Eine Kleine Nichtmusik

Witty and pertinent observations on matters of great significance OR Incoherent jottings on total irrelevancies OR Something else altogether OR All of the above

Wednesday, January 12, 2011

Two Men, Two Women

There are plenty of things I want to post about, but I think we need to lighten the mood a little again, so here are my half-dozen all-time favourite Abba songs. Because we all need some Abba in our lives.

1) One Of Us

From what Lisa described as Abba's "magisterially depressing" period, otherwise known as their final album The Visitors. Abba's last big worldwide hit, and still popular due to its preservation in Mamma Mia! One of Agnetha's best vocal performances, with a reggae-ish beat and the uneven phrase lengths which had become an Abba trademark. Woman breaks up with man and owns up that she regrets it. The way the title phrase is used in the lyric is sheer genius (but Bjorn had got pretty good at songwriting by then).

2) The Day Before You Came

The last song Abba ever recorded. Released as a single, it had mixed success, doing well in Europe but failing to make the top 30 in the UK, traditionally a haven of Abba fandom. Now a bonus track on The Visitors, where it fits the generally sombre mood perfectly, though it isn't actually a sad song. I can never decide whether it's the brilliance of the lyrics that keeps me enthralled - the way the song is about a new man in a woman's life but never mentions him directly, confining itself to describing the humdrum routine that he has subverted - or the music (minor key modulating to relative major and back, with the vocal line almost totally uncoupled rhythmically from the accompaniment, like a recitative). Something keeps me coming back to this one, anyway. The video doesn't hurt either: railway commuters in black and white. (No longer available! But this one I found is surprisingly close to the spirit of the original.)

3) My Love, My Life

Here (embedding disabled)

This one never came out as a single: you need to hunt it down on Arrival. Where One Of Us would be about a woman regretting ending a relationship, here we have a woman who knows that her man wants to end it but is finding it hard, so she helps him by being resigned and self-sacrificing. It sounds schmaltzy, but they bring it off. Great swirl of cellos leading into the refrain, too.

4) That's Me

I have a weakness for song lyrics that start in mid-flow, dropping you into the middle of a conversation (think of the Beatles' We Can Work It Out). Here it's "Are you sure you wanna hear more?" from a girl who likes to do her own thing but seemingly has no confidence that any man could be interested in her because she's not just a bimbo. A complex lyric married to a catchy and clever tune with those uneven phrase lengths again. Never a single, it appeared on Arrival.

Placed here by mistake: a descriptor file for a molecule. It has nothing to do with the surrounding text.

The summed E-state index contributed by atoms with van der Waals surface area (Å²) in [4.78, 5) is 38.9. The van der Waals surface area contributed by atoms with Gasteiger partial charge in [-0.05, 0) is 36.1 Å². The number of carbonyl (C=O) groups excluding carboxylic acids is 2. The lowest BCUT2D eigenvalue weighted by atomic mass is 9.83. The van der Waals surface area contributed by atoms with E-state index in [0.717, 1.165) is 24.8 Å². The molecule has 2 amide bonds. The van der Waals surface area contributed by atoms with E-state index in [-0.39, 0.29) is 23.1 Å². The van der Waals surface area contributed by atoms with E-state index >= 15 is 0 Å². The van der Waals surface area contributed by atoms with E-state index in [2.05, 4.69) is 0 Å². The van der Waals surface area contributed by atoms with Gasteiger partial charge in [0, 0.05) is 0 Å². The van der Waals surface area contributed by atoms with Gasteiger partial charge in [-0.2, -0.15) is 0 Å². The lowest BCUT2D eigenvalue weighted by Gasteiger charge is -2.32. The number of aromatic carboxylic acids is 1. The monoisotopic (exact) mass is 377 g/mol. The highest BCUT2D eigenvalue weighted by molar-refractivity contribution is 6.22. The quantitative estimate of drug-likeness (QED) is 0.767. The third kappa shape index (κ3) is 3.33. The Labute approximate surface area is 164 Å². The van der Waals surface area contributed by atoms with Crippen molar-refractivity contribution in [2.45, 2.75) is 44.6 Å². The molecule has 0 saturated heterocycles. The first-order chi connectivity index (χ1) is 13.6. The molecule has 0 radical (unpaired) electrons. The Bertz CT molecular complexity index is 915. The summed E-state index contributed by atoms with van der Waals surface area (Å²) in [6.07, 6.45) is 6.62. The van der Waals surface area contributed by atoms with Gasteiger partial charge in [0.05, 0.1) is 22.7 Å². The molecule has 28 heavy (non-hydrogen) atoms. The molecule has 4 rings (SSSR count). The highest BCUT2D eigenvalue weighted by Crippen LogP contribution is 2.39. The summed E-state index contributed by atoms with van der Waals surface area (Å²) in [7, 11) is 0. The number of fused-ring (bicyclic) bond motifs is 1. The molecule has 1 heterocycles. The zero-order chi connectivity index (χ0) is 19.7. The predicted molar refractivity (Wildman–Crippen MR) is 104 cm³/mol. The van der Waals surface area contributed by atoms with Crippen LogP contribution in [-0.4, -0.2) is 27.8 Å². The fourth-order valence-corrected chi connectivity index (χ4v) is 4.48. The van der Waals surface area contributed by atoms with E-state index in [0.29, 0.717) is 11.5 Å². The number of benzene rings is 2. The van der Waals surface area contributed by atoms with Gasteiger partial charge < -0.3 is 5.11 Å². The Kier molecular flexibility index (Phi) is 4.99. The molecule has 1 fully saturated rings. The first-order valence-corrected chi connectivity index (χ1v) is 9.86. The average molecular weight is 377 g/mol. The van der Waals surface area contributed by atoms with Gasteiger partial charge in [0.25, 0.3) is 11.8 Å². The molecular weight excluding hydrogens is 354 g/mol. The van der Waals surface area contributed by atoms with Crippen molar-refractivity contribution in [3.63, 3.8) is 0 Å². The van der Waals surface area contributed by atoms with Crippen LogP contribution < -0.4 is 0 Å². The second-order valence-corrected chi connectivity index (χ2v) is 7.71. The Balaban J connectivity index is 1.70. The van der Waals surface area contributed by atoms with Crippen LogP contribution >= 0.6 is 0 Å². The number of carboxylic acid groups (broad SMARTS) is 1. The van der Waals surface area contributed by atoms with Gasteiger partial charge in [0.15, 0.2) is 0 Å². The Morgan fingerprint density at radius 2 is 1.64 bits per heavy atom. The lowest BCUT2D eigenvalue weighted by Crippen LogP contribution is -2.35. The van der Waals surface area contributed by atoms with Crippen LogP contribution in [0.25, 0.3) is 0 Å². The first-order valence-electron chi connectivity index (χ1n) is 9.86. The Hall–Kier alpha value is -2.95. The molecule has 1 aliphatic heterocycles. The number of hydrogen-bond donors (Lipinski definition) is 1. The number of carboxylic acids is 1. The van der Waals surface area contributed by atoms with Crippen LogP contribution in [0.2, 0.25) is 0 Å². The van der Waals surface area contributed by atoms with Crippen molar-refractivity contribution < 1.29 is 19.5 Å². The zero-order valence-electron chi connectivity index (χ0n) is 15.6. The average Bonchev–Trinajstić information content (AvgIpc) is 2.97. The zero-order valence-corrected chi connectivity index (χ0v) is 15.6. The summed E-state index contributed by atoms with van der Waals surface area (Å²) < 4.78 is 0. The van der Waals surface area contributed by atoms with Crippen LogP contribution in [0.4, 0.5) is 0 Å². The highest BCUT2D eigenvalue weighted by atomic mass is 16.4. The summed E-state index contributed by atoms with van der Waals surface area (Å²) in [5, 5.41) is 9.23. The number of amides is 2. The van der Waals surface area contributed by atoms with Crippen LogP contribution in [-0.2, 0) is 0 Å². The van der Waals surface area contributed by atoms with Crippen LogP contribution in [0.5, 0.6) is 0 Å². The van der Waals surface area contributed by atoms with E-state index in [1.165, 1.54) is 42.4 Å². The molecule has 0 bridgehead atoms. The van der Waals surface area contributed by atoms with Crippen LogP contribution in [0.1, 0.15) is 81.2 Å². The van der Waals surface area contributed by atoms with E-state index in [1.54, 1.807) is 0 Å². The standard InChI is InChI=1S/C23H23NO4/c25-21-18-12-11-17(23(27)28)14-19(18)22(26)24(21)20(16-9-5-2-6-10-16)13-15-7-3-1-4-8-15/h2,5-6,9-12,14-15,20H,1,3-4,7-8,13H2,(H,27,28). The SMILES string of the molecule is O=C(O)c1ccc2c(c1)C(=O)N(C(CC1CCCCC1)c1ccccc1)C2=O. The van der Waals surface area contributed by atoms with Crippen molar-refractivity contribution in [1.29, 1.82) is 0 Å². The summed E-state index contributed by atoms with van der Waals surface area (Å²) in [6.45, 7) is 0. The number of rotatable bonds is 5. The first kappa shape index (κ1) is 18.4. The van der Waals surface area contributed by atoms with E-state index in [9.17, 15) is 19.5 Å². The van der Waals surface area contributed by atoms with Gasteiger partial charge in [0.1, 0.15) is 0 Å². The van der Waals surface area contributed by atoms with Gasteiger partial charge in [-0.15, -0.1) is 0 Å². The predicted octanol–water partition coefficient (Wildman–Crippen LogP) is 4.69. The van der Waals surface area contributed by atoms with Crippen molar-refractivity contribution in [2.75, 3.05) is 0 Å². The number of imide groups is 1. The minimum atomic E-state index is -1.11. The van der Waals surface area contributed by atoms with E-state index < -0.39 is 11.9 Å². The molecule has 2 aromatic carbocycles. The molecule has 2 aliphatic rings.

5) Move On

Another one that wasn't released as a single (it's on Abba: The Album) so has remained comparatively obscure. As a big fan of Heraclitus how could I not love this one on first hearing? "All things move and nothing remains still". A concept known to Buddhists as anicca.

And I do like what I think of as the "Yippee-ki-yay" backing vocals on the last chorus.

6) When All Is Said And Done

OK, so this song contains one of the worst rhymes ever, never mind in the Abba canon. "In our life, we have walked some strange and lonely treks / Slightly worn, but dignified, and not too old for sex". But apart from that (Mrs Lincoln), it has one of Abba's best melodies, a terrific introduction with the angelic choir (and am I alone in hearing the faintest of nostalgic nods to the Eurovision ident in the first few bars?), one of Frida's very best performances, and a wonderful feeling of resignation about the lyrics. Bjorn wrote the words not long after Benny and Frida had announced their divorce, and while he didn't consciously write it about them he admits that their situation must have had an effect. ("Hi, Frida: sorry to hear about you and Benny. I've got this new song for you to try out...")

As a bonus for my daughter if she drops by, here is the Spanish version of When All Is Said And Done. - No Hay A Quien Culpar. She likes foreign language versions, especially when done by the origonal artists as this clearly is.


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